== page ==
The famous interview, which took place in London between Lytton and Frances, formed an unforgettable scene in Christopher Hampton’s film based on the life of Carrington. Here it is more painfully and accurately described by Frances herself. From this moment on, the story of her involvement with Lytton Strachey, Carrington and life at Ham Spray, the house that followed on from Tidmarsh, becomes the all-enfolding drama in this book. It is a tale like no other. Frances Partridge makes light of the social stigma she endured, while she lived during the weekdays with Ralph, a married man, in part because the focus is on their responsibility to those at Ham Spray, especially when Lytton falls seriously ill. A mass of Stracheys descend on the Bear Inn at nearby Hungerford, and sit like an oddly animated Greek chorus, awaiting news of Lytton’s death. After his death, Carrington, so hit by grief that she can scarcely walk when she gets out of a car to view a wood, seems to act out Emily Dickinson’s words: ‘After great pain, a formal feeling comes -/The nerves sit ceremonious like tombs. . . . This is the Hour of Lead – /Remembered, if outlived . . . ’
Carrington, as we know, did not outlive this grief. Frances Partridge ends this volume of memories before she too was twice hit by the loss of those close to her. Yet she lived to be almost 104, in her later years publishing in all seven volumes of her diaries. Critics began comparing her with James Lees-Milne and Anthony Powell, for she can indeed be placed among the most outstanding diarists of the twentieth century. But in these memoirs she took the opportunity to stand outside time and look back, thereby adding a further reflective layer. An admirer of Proust, and a close friend of Clive Bell who wrote a small book on Proust, she knew how to probe the past, to unpeel it and celebrate it. In this book, when she incorporates passages from her diaries, the activities of the past are made vividly present: as when the ‘Bell boys’, Julian and Quentin, go swimming with her in the sea and ‘like two plump brown seals in the water’, dive repeatedly under her and hurl her into the air, with great shouts of laughter.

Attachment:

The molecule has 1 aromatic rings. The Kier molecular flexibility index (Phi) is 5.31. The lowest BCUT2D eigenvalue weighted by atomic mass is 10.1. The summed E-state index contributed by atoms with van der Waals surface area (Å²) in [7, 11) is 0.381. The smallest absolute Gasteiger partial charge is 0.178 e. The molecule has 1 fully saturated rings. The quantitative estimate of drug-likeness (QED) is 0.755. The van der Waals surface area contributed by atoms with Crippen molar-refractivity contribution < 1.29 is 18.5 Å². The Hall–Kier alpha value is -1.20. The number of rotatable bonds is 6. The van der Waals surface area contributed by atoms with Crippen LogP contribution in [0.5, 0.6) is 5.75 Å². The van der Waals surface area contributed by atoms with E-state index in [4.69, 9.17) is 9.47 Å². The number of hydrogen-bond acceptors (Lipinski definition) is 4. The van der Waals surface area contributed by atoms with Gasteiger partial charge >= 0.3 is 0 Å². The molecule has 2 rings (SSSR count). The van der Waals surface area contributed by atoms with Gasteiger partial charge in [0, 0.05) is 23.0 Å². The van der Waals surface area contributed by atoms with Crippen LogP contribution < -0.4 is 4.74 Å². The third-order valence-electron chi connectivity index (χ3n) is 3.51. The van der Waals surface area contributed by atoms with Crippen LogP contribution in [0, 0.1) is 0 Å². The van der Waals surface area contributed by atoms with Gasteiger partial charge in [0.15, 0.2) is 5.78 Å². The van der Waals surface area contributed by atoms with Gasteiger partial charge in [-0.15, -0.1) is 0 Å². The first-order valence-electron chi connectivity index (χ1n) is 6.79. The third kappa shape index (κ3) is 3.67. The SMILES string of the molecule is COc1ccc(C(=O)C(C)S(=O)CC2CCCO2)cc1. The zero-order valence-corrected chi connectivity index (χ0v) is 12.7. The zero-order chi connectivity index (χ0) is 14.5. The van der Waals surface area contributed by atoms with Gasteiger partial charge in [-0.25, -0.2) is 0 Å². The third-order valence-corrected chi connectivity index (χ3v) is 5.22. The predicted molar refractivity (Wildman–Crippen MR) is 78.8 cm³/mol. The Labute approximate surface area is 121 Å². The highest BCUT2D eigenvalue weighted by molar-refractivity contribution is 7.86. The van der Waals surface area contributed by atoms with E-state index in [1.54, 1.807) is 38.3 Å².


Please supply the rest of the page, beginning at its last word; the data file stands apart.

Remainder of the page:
Love in Bloomsbury is arguably her greatest book, and when she turns back to the memoir, the crystalline prose catches attention in a different way. Despite all that happens, it brims repeatedly with pleasure. In the bleak aftermath of the deaths of Lytton and Carrington, she and Ralph journey around Ypres and other places in order to confront the lasting scars of modern warfare. Yet in the course of this sombre tour they stop one day at Dijon for lunch at the Trois Faisans, where Frances admits: ‘it was impossible for the ice that had collected round our spirits not to melt under the influence of the divine food we had there.’ ■